“I’m real, you know,” she said before even entered the room.
“Do you have a name?” he asked, pausing in the doorway.
“Sadie,” she replied, a little too quickly, as if she were trying to convince herself. “Sadie.”
“Short for Sarah?” he asked, a memory surfacing of a long-forgotten babysitter who’d called herself Sadie. She’s sung him lullabies from old Broadway shows.
“If ever I would leave you,” Sadie sang, rising to her feet, “it wouldn’t be in summer—“
“What is that?” Ben snapped.
“Lerner and Leowe,” she replied, straightening her skirt. “Seeing you in summer, I never would go—“
“Singing that song.”
“Sorry,” she apologized. “It just popped into my head. I didn’t even know I could sing.”
The Crux of It
“The last one named me Marcheline, but he also thought I was a mirage,” she said, her brow wrinkling fetchingly. “I liked his hat and rifle, but the desert was no place for a girl like me.”
“What does that even mean?” Ben doused the basket of French fries with salt and vinegar and pushed them to the middle of the table. “Please don’t tell me you like ketchup.”
Sadie wrinkled her nose. “No. Not at all.” She flipped the lid on the squeeze bottle of Heinz. “What is it?”
Ben plucked a fry from the basket with a sigh.
“How long ago were the French in Algeria?” She pulled a pair of fries out, popped them in her mouth and licked the salty grease from her fingers. “What’s on these?”
“Légion étrangère, the French Foreign Legion, I think?” He could almost see her thoughts whirling behind her eyes. “He was a nasty man. Beat his wife. Not a Frenchman, spoke Basque.” She looked at him. “Was that an awfully long time ago?”
Ben templed his fingers, examining the beat up table beneath. “What are you talking about?”
“The last one, Claude. He found the bottle in the sand. No finesse, just smashed it with his rifle butt. And there I was in a little cotton sundress in the middle of the Algerian marshes, surrounded by a press-gang of drunken criminals in silly military uniforms who thought I was some kind of heat-induced madness.” She knocked an ice cube against the inside of her glass with a fingertip. “And I had the worst craving for dry syrah and cheese.”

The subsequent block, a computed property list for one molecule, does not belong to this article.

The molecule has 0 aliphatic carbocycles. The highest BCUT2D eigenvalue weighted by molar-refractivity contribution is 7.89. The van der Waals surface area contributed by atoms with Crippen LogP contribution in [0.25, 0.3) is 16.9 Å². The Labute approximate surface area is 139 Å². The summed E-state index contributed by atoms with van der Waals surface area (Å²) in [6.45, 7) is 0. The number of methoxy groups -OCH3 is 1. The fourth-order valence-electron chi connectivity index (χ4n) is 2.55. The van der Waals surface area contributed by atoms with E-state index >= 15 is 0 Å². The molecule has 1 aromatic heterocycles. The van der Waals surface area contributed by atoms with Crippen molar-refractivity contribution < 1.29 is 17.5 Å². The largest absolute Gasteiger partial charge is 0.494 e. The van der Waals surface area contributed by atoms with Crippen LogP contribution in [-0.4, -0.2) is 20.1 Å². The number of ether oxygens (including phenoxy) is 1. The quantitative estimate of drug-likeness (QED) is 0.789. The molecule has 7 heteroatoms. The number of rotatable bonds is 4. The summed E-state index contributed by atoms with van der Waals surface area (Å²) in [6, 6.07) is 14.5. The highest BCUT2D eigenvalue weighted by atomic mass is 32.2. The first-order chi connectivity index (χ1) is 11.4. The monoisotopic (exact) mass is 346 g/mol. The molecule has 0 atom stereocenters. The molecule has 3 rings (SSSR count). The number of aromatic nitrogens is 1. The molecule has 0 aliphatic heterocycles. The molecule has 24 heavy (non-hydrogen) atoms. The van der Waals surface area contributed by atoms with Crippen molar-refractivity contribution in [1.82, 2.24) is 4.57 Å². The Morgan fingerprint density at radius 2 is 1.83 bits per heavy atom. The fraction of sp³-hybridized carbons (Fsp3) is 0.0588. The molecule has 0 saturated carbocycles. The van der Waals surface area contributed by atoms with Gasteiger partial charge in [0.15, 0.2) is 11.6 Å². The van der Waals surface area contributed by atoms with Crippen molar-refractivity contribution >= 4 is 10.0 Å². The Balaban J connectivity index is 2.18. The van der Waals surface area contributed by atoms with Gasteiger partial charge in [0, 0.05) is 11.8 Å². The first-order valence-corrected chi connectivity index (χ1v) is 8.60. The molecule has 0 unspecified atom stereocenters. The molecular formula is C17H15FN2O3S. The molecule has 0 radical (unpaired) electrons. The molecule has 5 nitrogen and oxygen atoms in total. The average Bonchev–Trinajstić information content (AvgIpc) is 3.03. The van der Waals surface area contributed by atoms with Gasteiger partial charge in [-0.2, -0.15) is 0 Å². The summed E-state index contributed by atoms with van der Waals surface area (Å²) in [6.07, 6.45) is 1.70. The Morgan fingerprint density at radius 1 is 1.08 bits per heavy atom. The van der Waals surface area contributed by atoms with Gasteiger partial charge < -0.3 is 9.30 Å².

Ben sighed. “It’s malt vinegar on the fries.”
Sadie swiped a finger through a splash of vinegar on the table. “Mmm. Malt vinegar.”
The waitress came over with a pair of coffee milk shakes. “Anything else, you two?”
“He bought me shoes,” Sadie said, wiggling her newly flip-flopped feet for the waitress. “In some cultures, that means he owns me.”
The waitress frowned at Ben.
He flushed deeply. “She’s hungry.”
Sadie looked at him in wonder. “I am hungry. Thank you.”
“Seriously, Sadie,” Ben said, “If your name is actually Sadie. Who are you?”
She looked up from her milkshake with a faraway expression, licked a drop from the corner of her mouth. “That’s the crux of it.” Her eyes held secrets and histories. “Who am I?”
“He’s sweet,” she protested. “This man called Benjamin. He’s sweet.”
“Soraya,” he interrupted, using a name so ancient, she’d forgotten it was hers, “we’re not discussing this.”
She looked around the room—a gargoyle on a pedestal leered, death heads and Dia de los Muertos skulls grinned, a framed shroud hung on one wall, a lithograph of an etching from Dante’s inferno dominated the other. The plaque on his desk read Seth Kerberos, but she knew better than to name him.
She settled her gaze on him, crisp French blue shirt, monogrammed platinum cufflinks, the knowledge of the world in his black eyes. “I’ll bargain for him.”
“You have nothing to bargain with. You still owe me, and I hold what’s yours.”
The intercom buzzed. A tinny female voice trilled. “Mr. Kerberos, the gentlemen are here.”
He grinned, a feral flash of teeth, and pressed the response key on the intercom. “Thank you, Alicia. I’ll be just another moment.”
She shuddered. His voice was like nothing else in the world. The whisper of velvet, the caress of a cello’s C-string, the howl of a wolf, the wail inside a cyclone. Ice and granite.
“He found you, the poor soul. You toss your pretty hair and say what needs to be said. You deliver.”
She would have gone, she would have vanished from his office as quickly as she’d been summoned but for a tell. A twitch of the first two fingers of the left hand. A staccato sixteenth note tap-tap against the heavy oak table that served as his desk. He was distracted.
She stopped, paused on the balls of her feet, her bare toes curled against the antique carpet, and spoke without turning to face him.
“There’s nothing I could offer you?”
His curiosity gathered around him like a breeze. It lifted the dark curls from her shoulders, rose goose-flesh on her arms.
When she turned, he was standing, and she could just see behind the glamour, the golden god she’d met that day at the river, tall and strong, sword glinting, crimson robe flirting with the hot wind, and through that the fallen divinity, the blackness.
“There might be something.”
“For my family?”
“If you can procure what I covet.”
“And sweet Benjamin?”
“You can keep him.”